Today’s adventure was a visit to the Shuttleworth Collection at Old Wardon. It is a collection of old planes, and vehicles of several types on a country estate. It was a glorious day with clear blue skies and it got up to 20 degrees – warm enough to sit outside for our lunch.
Now for your history lesson. The Shuttleworth family lived on the Old Wardon estate with the son, Richard, being a car fanatic who won the first ever British Grande Prix at Donnington Park in 1935. He also loved anything mechanical and started a collection. He joined the RAF when the second world war broke out but sadly was killed in a training flight in 1940. His devastated mother, Dorothy Clotilda Shuttleworth, created a charitable trust so that the estate would be used for agriculture and aviation education. There, do you feel suitably informed?
So now there’s going to be something for everyone. Firstly, motorbikes – there were some great modern bikes in the car park as a group of bikers had called in, but we were there for the older type. Here’s a few that we saw.
|Two old Norton’s – British bikes|
|A very old BSA bike|
|I could just see us in this – Ken on the bike with me and Bertie in the sidecar|
Now of course the main attraction is the aeroplanes – they have regular flight display days. It’s really interesting reading the stories behind the planes and especially the stories of the flying boys in the war. When you look at the old planes you realise how brave (or crazy) the early pilots were as the aircraft look so flimsy.
There are lots of other things to see including cars (which Ken loved) a few tractors, and other various modes of transport including push bikes.
|Lovely old Fergie|
|RAF staff car|
|I loved this display because if you look closely you’ll see three (fake) cats|
|This is a great old push bike – you sit side by side and each have a brake with the steering in the middle – Ken thought it looked like an accident waiting to happen|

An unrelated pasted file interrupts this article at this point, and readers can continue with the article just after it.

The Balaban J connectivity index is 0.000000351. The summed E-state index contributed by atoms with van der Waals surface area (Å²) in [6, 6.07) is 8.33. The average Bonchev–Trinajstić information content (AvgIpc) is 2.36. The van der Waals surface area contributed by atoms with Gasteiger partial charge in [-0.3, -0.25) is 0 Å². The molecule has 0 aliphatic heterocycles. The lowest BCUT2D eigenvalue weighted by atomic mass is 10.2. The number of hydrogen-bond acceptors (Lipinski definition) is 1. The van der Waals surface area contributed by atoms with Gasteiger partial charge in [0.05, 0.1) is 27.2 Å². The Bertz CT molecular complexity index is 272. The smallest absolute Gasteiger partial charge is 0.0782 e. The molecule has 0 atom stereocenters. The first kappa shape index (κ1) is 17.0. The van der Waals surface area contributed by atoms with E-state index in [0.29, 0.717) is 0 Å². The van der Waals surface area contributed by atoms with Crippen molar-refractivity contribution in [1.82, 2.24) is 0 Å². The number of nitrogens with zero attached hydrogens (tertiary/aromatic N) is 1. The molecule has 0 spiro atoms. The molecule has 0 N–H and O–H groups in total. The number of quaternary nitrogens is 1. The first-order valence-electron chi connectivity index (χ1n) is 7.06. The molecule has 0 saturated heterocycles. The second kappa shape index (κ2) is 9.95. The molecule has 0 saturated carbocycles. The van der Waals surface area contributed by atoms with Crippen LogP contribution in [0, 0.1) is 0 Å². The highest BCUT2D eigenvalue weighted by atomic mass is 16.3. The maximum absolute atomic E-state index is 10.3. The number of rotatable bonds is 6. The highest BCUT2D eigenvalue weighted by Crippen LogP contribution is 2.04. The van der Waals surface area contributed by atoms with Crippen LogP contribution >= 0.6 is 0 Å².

There are also interactive displays and parts of engines to look at. The first piccie is my beloved trying to create sparks.
It’s a great place to look around and you never know what you’re going to come across, like a 1902 Baby Peugeot – you can imagine the excitement of my Peugeot loving husband.
The other fab find for me was a De Havilland Chipmunk – this is the same type of plane that Ken went up in for an experience flight in 1972 after he’d joined the RAF and it was the first time he’d ever been up in the air. It was lovely hearing about this part of Ken’s life.
After our look round the hangers we stopped in the village of Old Wardon which is a proper chocolate box pretty village.
My favourite thing we saw in the village was this sign on someone’s gate post – humour is alive and well.
It was a lovely day out and would recommend it to anyone who loves history and planes. When we got home Ken decided to climb up on the car and pretend he was a supermodel – what do you think?
That’s it for now, so keep smiling, stay safe, and smile at more people today.
Pamela and Ken
P.S: Final picture is of a group of RAF pilots which made me stop and reflect on what may of happened to those men and whether or not any of them made it into old age. They look so serious, but I guess we would too faced with a war.